Can Beijing stem the brain drain?
Since 1978, when China’s government introduced major economic changes and lifted a ban on emigration, about 10 million Chinese nationals have moved abroad. More than 2 million of these emigres live in the United States. The outflow has created a brain drain, and amounts to a vote of no confidence by emigres in Chinese society. Experts say Chinese parents are sending their children at increasingly younger ages to school in the West. They also are seeking economic opportunities and societies where the rule of law guarantees that their wealth will be protected. Yet many Chinese citizens will return home because they cannot obtain permanent visas and because China’s dynamic economy still offers opportunity.
Some key takeaways:
The United States has wooed wealthy Chinese with investment and visa opportunities, and recent arrivals have contributed to the U.S. economy, although critics say some U.S. immigration programs invite corruption and pose security concerns.
China has moved to stem the outflow by instituting educational reforms, restricting foreign-currency purchases and seeking to attract emigres back home.
Chinese overseas nationals sent more than $16.2 billion home in 2015, the second highest total in the world after remittances from Mexican citizens.
Resources for Further Study
Lee, Erika, “The Making of Asian America: A History,” Simon and Schuster Paperbacks, 2015. A historian of immigration traces how Asian nationals transformed the United States.
Spence, Jonathan D., “The Search for Modern China (Third Edition),” W.W. Norton and Co., 2012. A Yale University history professor outlines China’s political, economic, social and cultural past.
Zhao, Yong, “Who’s Afraid of the Big Bad Dragon: Why China has the Best (and Worst) Education System in the World,” Jossey-Bass, 2014. A leading education academic dissects China’s school system.
Zolberg, Aristide R., “A Nation by Design: Immigration Policy in the Fashioning of America,” Russell Sage Foundation, 2006. A political science professor describes America’s complex political and social relationship with new arrivals.
“The New Class War: Special Report, Chinese Society,” The Economist, July 9, 2016, http://tinyurl.com/
Barton, Dominic, Yougang Chen and Amy Jin, “Mapping China’s Middle Class,” McKinsey Quarterly, June 2013, http://tinyurl.com/
Larmer, Brook, “The Parachute Generation,” The New York Times Magazine, Feb. 2, 2017, http://tinyurl.com/
Reports and Studies
Farrugia, Christine, and Rajika Bhandari, “Open Doors: Report on International Educational Exchange,” Institute of International Education, 2016, http://tinyurl.com/
Rosen, Daniel H., and Thilo Hanemann, “New Neighbors 2017 Update: Chinese FDI in the United States by Congressional District,” Rhodium Group, April 24, 2017, http://tinyurl.com/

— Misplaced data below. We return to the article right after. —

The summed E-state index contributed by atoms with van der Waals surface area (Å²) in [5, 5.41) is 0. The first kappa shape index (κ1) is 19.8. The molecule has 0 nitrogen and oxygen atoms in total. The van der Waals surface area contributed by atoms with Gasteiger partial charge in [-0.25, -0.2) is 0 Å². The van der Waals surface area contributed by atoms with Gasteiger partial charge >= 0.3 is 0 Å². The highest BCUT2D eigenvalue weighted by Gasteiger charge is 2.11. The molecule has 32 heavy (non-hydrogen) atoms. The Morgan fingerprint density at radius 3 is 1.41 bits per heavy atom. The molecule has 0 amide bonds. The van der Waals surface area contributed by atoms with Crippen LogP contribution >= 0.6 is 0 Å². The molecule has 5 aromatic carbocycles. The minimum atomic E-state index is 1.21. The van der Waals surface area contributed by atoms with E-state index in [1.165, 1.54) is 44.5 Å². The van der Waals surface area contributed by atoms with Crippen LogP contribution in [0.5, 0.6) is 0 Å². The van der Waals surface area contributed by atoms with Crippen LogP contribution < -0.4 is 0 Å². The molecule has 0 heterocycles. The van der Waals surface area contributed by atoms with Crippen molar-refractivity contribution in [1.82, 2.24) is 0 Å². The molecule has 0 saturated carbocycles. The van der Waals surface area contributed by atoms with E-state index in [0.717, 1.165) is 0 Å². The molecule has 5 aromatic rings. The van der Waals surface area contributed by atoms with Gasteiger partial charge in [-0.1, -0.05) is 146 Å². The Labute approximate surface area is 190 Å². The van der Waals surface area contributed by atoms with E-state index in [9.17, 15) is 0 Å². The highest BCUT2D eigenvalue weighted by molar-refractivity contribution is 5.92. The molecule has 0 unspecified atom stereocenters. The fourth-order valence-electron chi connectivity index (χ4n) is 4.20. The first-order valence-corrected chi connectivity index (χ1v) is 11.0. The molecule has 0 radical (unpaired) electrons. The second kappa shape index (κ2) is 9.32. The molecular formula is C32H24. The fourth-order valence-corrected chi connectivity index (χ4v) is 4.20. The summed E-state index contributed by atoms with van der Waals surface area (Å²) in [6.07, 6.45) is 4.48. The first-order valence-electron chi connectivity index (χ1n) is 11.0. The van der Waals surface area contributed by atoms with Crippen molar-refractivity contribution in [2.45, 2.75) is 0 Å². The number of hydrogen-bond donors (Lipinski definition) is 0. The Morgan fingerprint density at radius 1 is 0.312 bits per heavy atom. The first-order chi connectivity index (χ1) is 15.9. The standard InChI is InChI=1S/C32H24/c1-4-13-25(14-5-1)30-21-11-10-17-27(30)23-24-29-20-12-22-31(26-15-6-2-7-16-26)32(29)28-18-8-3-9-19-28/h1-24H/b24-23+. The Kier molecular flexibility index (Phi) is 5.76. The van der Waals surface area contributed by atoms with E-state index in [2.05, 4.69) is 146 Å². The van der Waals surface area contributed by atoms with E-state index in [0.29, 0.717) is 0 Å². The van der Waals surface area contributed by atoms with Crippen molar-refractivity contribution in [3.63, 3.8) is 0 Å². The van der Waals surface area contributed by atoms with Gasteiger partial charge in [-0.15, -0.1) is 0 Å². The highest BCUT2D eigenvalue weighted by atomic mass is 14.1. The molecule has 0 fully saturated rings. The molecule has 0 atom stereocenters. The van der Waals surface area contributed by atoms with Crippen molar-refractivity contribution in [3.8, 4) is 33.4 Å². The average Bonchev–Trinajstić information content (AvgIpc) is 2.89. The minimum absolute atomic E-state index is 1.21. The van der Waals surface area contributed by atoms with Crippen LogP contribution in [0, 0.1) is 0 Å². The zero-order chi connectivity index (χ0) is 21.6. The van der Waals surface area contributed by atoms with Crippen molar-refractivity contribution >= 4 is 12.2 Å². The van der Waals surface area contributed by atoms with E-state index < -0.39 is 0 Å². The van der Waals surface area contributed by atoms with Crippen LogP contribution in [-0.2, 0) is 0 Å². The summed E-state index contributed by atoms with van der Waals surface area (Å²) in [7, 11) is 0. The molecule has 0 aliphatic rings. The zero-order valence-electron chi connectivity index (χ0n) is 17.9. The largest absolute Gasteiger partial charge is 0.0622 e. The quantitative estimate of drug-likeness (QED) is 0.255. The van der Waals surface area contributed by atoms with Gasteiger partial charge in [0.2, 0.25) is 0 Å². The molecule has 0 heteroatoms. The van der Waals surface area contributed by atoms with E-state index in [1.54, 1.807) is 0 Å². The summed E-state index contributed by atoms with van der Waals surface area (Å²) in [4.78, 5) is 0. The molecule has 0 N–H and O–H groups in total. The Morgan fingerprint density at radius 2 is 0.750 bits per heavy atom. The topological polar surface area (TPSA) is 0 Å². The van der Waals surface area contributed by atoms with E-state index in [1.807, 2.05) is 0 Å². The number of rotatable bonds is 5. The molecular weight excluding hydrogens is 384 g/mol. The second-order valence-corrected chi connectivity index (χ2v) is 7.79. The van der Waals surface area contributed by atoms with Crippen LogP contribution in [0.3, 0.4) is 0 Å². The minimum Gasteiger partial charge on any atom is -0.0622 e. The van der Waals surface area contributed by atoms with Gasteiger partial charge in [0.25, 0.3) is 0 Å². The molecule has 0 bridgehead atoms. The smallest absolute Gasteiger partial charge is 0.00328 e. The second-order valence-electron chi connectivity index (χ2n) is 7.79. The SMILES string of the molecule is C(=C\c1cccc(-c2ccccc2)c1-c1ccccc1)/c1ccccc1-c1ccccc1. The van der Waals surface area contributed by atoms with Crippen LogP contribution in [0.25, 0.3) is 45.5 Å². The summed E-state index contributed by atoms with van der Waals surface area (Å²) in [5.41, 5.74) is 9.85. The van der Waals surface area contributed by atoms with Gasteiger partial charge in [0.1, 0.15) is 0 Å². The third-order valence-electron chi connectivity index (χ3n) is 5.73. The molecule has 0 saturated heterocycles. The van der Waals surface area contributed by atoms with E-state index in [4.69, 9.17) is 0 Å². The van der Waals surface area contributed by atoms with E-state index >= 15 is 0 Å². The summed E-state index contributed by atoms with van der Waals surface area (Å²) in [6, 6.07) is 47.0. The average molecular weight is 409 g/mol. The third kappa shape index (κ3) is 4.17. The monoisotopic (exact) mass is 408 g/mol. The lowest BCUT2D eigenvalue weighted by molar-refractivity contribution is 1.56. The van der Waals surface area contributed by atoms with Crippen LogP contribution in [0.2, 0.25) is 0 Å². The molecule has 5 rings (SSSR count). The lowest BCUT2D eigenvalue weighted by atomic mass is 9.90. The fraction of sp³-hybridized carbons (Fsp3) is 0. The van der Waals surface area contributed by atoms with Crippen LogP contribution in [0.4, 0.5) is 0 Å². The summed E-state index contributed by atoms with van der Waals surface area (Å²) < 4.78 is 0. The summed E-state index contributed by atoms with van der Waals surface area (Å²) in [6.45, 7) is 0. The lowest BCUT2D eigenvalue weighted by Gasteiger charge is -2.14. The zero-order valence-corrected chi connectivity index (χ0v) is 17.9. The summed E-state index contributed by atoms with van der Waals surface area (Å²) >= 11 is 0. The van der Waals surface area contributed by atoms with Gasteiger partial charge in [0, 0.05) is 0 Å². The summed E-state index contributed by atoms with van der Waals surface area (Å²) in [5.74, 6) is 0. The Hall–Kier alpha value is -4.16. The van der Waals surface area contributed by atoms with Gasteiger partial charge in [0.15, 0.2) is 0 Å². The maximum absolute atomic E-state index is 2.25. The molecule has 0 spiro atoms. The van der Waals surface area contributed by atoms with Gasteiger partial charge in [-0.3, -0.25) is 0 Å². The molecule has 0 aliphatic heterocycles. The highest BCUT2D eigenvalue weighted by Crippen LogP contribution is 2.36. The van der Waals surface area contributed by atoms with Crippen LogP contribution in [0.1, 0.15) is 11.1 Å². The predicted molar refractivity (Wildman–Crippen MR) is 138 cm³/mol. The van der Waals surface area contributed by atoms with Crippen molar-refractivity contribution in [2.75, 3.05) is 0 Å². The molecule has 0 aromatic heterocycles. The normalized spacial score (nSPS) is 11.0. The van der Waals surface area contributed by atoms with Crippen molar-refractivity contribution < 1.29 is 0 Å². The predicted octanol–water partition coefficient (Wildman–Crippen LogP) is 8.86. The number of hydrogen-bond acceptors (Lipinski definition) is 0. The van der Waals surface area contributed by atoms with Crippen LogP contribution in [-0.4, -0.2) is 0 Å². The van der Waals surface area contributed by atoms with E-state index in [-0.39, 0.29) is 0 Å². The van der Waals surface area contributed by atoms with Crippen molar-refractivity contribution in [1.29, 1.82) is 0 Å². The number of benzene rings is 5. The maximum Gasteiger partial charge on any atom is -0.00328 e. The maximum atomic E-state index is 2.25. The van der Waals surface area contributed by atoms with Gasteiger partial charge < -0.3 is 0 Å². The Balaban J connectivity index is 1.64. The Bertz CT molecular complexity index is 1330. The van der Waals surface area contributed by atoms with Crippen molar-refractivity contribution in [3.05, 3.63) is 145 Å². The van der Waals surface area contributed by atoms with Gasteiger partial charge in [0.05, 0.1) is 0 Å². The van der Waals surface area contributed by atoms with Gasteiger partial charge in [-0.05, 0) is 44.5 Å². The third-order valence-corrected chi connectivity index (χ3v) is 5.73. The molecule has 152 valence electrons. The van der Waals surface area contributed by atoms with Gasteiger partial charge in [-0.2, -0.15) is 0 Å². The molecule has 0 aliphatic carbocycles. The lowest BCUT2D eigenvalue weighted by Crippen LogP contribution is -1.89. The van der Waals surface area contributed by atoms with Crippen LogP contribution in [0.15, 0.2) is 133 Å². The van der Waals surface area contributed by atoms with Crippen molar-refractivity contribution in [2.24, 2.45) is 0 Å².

The Next Step
China and the Global Economy
Macfarlane, Alec, “China has a grand plan to dominate world trade,” CNN Money, May 12, 2017, https://tinyurl.com/
Magnier, Mark, “China’s economy slows in April in ‘turning point,’” Market Watch, May 15, 2017, http://tinyurl.com/
Sang-Hun, Choe, “Moon Jae-in of South Korea and China Move to Soothe Tensions,” The New York Times, May 11, 2017, http://tinyurl.com/
U.S. Immigration Policy
Barros, Aline, “H1B Visa Applications Down Amid Reform Effort,” Voice of America, April 19, 2017, https://tinyurl.com/
Geewax, Marilyn, and Jackie Northam, “Kushner Family Business Pitch In China Prompts Questions About Investor Visas,” NPR, May 8, 2017, http://tinyurl.com/
Merchant, Nomaan, “AP Exclusive: Chinese Spent $24b On US, Other ‘Golden Visas,’” Associated Press, May 16, 2017, http://tinyurl.com/
725 Park Ave., New York, NY 10021
Cultural and educational organization offering lectures and classes on Asian arts, business, culture and policies. Also operates in Shanghai and Hong Kong.
The Brookings Institution
1775 Massachusetts Ave., N.W., Washington, DC 20036
A nonprofit public policy research organization with a sister center in Beijing.
Council on Foreign Relations
The Harold Pratt House, 58 East 68th St., New York, NY 10065
A nonpartisan membership organization that conducts research, sponsors discussions and publishes the journal Foreign Affairs.
Institute of International Education
809 United Nations Plaza, New York, NY 10017
A nonprofit that provides scholarships and research on student enrollment worldwide, including in its annual Open Doors report.
Migration Policy Institute
1400 16th St., N.W., Suite 300, Washington, DC 20036
A nonpartisan, nonprofit think tank that analyzes the movement of people worldwide.
1776 Main St., Santa Monica, CA 90401
A nonprofit think tank that conducts research and analysis.